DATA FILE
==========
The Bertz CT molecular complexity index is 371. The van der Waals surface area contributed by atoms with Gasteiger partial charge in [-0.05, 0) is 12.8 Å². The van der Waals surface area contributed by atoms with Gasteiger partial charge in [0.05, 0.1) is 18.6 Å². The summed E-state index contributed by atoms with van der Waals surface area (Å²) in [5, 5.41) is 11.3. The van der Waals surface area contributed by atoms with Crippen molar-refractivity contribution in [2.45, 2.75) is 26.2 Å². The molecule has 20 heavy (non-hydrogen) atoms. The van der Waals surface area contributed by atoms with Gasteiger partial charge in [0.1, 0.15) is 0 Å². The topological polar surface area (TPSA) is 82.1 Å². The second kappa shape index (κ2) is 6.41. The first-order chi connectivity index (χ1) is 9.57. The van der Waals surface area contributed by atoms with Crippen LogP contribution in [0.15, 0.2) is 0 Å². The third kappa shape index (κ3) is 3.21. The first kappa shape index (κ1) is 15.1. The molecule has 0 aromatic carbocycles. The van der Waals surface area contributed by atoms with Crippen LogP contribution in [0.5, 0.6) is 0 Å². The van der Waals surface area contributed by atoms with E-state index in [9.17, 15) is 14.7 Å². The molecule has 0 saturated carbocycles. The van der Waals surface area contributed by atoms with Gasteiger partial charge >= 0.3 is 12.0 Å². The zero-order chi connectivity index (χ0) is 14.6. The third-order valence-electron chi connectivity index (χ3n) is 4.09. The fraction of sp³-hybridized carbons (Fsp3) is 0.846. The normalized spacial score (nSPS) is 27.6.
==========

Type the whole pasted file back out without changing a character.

The Bertz CT molecular complexity index is 371. The van der Waals surface area contributed by atoms with Gasteiger partial charge in [-0.05, 0) is 12.8 Å². The van der Waals surface area contributed by atoms with Gasteiger partial charge in [0.05, 0.1) is 18.6 Å². The summed E-state index contributed by atoms with van der Waals surface area (Å²) in [5, 5.41) is 11.3. The van der Waals surface area contributed by atoms with Crippen molar-refractivity contribution in [2.45, 2.75) is 26.2 Å². The molecule has 20 heavy (non-hydrogen) atoms. The van der Waals surface area contributed by atoms with Gasteiger partial charge in [0.1, 0.15) is 0 Å². The topological polar surface area (TPSA) is 82.1 Å². The second kappa shape index (κ2) is 6.41. The first-order chi connectivity index (χ1) is 9.57. The van der Waals surface area contributed by atoms with Crippen LogP contribution in [0.15, 0.2) is 0 Å². The third kappa shape index (κ3) is 3.21. The first kappa shape index (κ1) is 15.1. The molecule has 0 aromatic carbocycles. The van der Waals surface area contributed by atoms with Crippen LogP contribution in [0.5, 0.6) is 0 Å². The van der Waals surface area contributed by atoms with E-state index in [9.17, 15) is 14.7 Å². The molecule has 0 saturated carbocycles. The van der Waals surface area contributed by atoms with Gasteiger partial charge >= 0.3 is 12.0 Å². The zero-order chi connectivity index (χ0) is 14.6. The third-order valence-electron chi connectivity index (χ3n) is 4.09. The fraction of sp³-hybridized carbons (Fsp3) is 0.846. The normalized spacial score (nSPS) is 27.6.